What is “fun”?
Fun is an ephemeral thing, hard to pin down and harder to replicate. It differs from person to person, and what is fun for one person is anathema to the next. Fun is also absolutely crucial to the success of a game; a game can be brilliantly produced with the blood, sweat, and tears of hundreds of developers, testers, support staff, executives, and everyone else who is involved in its creation, and all of that is for nothing if the game isn’t fun enough for enough people to buy it.
You might note that I said “fun enough” and didn’t stop that previous sentence at “fun”. The qualifier “enough” in both sentences is really, really important, partly because it hints towards a realistic approach to talking about (and reviewing!) games, but also because it gets us a step closer to my goal, which is defining what “fun” is.
Fun = ?
Here’s where we’re at. This isn’t really enough to build a game (or anything else) on, with a definition like this at best we’re guessing and hoping we get lucky. Certainly some highly successful games have done this, but it’s not a sustainable way to make great games, or for players, to recieve great games to play.
That “fun enough” comes back, here. Our equation needs to reflect the fact that this will be different for different people; no single game, no matter how well-made, will be fun for everyone. To this end, let’s find a variable that appears in lots of games that differs from person to person. Our variable is so prevalent that game developers have classically put a lot of work into allowing players to manipulate the way the entire game works just to accommodate it.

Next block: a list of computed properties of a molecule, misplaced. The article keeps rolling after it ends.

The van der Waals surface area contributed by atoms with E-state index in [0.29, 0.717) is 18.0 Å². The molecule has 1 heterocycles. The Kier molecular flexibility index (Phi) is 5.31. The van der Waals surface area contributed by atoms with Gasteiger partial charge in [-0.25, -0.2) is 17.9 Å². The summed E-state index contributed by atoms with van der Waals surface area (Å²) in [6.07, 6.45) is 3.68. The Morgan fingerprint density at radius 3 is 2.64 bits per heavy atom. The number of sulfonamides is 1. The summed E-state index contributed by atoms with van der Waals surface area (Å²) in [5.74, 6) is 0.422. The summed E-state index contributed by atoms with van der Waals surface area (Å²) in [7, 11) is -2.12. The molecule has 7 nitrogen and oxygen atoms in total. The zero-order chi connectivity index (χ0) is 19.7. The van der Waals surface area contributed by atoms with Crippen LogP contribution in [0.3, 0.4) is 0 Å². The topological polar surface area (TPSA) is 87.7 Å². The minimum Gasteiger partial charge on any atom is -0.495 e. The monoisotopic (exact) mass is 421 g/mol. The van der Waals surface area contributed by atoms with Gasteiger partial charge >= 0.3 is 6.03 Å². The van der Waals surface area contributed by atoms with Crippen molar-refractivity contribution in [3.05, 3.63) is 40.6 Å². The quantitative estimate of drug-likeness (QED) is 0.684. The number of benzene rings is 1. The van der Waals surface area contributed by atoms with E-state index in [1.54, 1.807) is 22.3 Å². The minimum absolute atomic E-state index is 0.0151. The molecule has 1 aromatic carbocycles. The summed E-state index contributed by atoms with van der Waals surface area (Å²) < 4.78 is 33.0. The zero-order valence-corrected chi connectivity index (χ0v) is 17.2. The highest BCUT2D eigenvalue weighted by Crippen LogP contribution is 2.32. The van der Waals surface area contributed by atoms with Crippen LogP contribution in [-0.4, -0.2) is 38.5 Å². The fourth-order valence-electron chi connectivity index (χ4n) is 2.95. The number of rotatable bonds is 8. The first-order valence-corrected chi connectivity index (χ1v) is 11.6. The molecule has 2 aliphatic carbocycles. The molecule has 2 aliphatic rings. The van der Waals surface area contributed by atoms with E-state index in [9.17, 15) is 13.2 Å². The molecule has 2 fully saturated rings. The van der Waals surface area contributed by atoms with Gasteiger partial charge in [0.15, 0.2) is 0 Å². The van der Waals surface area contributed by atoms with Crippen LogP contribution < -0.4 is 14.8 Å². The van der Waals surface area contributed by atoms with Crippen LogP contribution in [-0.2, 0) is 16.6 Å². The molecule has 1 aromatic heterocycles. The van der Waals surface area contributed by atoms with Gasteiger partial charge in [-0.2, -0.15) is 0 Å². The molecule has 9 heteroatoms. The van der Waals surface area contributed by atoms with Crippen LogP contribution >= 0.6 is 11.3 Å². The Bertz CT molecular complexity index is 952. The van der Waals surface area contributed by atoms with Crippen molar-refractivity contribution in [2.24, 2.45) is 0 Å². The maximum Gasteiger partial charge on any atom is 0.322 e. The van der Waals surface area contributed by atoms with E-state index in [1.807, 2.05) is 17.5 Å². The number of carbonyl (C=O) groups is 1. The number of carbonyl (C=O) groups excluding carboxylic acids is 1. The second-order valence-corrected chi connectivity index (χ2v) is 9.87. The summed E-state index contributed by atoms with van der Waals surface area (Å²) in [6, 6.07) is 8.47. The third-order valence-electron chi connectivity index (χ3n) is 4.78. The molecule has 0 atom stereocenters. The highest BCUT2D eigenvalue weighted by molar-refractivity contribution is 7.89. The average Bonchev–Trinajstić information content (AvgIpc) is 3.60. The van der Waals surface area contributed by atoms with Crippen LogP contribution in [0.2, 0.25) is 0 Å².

That variable is difficulty. Put another way, challenge: which is so important to a game being successful (read: fun) that devs are willing to put time and money (extremely valuable resources) into supporting it for as many players as is feasible.
Fun = Challenge + ?
It’s important, here, to note that more challenge is not strictly better. Challenge rides a very thin line between being so difficult it’s frustrating and so easy it’s boring. It’s also a sliding scale– as a player plays a game, they get better at it, and if they play it too long, they become bored (though the amount of time this takes is widely variable from person to person). The game also has to allow players breathing room, to appreciate the skills they’ve attained in overcoming challenges. If a game’s challenge continually rises with no variation, the sense of progression, of mastery, is lost. This suggests that there’s another factor here, which I’m going to call “expression of mastery”. Players need to be challenged but they also need the opportunity to appreciate the skills they’ve developed while overcoming challenges.
Fun = Challenge + Expression of Mastery + ?
These two things, while important, aren’t enough to define fun, and they leave out a lot of games in the process. They’re a part of things, but there are some other parts missing. As with challenge, I suggest following the trail of developmental money, time, and effort. This isn’t a perfect metric (something I’ll talk more about later), but looking at what game developers focus on can tell us a lot about games.
More on this tomorrow. I’ll talk about what game devs focus on, try to complete our Fun equation, and talk a little bit about what that equation means and how we can use it, whether we’re making games, playing them, or just observing.
Some additional reading: Raph Koster’s A Theory of Fun, from which many of the concepts described here are derived.